Dicks v. The Queen (October 31, 2018 – 2018 TCC 197, Russell J.).
Précis: Mr. Dicks paid $2,400 ($200 per month) to his former spouse in 2015 pursuant to a written separation agreement:
 With respect to any $200 monthly payments, paragraph 8 of the agreement provides, under the heading “Mutual Fund”, that,
The husband agrees that he will make a contribution to an investment of the wife’s choice in the wife’s name in the amount of $200 per month, commencing January 15, 2012 until such time as the husband reaches the age of 60.
He sought to deduct the payments as spousal support and CRA denied the deduction on the basis that they were not “support” payments. Mr. Dicks appealed to the Tax Court which denied his appeal, holding that the payments were not to satisfy “alimentary needs”. There was no order as to costs since this was an informal procedure appeal.
Decision: The Court had little difficulty disposing of the appeal:
 In considering whether these $200 monthly payments were support amounts, we must keep in mind that these two former spouses’ separation agreement at para. 5 thereof is emphatically explicit in providing for monthly $1,200 spousal support payments from the former husband to the former spouse only to November 1, 2014. And as well, the agreement is specific that there were to be no further maintenance or support payments and that there would be no variation of that provision.
 This specific language of the agreement makes clear that the $200 monthly payments for investment were not intended by either former spouse to constitute support payments. Nor is contribution to investments an aspect of support or maintenance, which concepts relate basically to provision of sustenance, i.e. being supplied with the necessities of life. In this regard see Champagne v. Minister of National Revenue, 1992 CarswellNat 510 (TCC), para. 23, wherein Tremblay, J. described maintenance payments as being paid, “to meet the alimentary needs of the recipient, those needs being of a regularly renewable and ongoing nature”.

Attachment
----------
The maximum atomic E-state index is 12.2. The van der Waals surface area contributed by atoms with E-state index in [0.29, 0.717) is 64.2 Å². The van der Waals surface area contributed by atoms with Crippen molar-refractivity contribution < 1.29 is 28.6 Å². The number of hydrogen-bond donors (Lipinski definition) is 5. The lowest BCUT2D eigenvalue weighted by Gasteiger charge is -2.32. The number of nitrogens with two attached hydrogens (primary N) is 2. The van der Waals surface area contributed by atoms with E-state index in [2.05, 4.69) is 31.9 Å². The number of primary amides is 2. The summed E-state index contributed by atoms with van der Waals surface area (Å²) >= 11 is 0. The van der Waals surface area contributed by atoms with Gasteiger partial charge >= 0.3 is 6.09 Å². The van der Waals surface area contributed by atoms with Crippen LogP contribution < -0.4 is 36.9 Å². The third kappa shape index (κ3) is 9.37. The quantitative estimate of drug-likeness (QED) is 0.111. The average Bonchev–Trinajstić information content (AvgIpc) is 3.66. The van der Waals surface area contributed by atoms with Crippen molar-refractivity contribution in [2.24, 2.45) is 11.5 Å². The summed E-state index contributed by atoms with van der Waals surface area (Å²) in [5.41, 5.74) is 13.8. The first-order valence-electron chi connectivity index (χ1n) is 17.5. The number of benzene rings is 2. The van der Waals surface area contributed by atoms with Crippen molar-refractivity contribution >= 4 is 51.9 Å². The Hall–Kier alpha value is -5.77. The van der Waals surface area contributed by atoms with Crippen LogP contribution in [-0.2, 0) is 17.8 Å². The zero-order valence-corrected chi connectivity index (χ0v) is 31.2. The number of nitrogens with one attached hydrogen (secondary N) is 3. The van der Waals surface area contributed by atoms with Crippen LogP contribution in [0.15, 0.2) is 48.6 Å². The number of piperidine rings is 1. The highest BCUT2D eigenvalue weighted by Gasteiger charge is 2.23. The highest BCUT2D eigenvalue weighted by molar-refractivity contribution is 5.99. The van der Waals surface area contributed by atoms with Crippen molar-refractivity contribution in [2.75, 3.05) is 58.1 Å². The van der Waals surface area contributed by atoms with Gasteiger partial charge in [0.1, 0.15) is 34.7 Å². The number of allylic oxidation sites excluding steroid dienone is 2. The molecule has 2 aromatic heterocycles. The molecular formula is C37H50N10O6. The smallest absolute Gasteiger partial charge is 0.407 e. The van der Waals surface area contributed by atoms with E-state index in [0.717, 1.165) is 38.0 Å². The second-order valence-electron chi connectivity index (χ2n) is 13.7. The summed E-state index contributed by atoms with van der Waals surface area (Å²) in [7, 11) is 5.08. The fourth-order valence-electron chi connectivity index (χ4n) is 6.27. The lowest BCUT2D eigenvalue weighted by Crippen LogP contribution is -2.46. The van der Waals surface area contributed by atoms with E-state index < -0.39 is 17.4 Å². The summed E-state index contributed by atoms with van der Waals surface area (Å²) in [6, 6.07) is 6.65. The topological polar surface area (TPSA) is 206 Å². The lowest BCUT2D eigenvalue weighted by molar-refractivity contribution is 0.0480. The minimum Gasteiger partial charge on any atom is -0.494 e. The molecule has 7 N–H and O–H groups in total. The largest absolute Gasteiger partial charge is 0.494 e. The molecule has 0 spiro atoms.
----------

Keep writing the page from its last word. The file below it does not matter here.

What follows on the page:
For these two reasons - that the ex-spouses in their agreement clearly did not intend anything after November 1, 2014 to be support amounts, and also that contributions to investments are not within the general meaning of support and maintenance - I conclude that these payments were not support amounts so as to be deductible to the appellant under paragraph 60(b). In light of the language of the separation agreement, explicitly and specifically delineating the extent and duration of support payments to the ex-wife, this case does not require an analysis per McKimmon v. Minister of National Revenue,  1 C.T.C. 109 (F.C.A.) as to whether the payments in issue meet eight general criteria suggestive of support payments.
 Furthermore, if in fact the former spouse was using these payments in whole or part to satisfy “alimentary needs” (i.e., for support or maintenance), which was not at all established by evidence at the hearing, then it could not be said that the payments were receivable under or being made pursuant to the written agreement of the appellant and his former spouse. Accordingly it would fail the last of the four necessary conditions per the Ken Blue decision, supra, for being a “support amount”. That condition is that the amount be receivable under a written agreement between the two separated spouses.
 For these reasons I dismiss the appeal, without costs.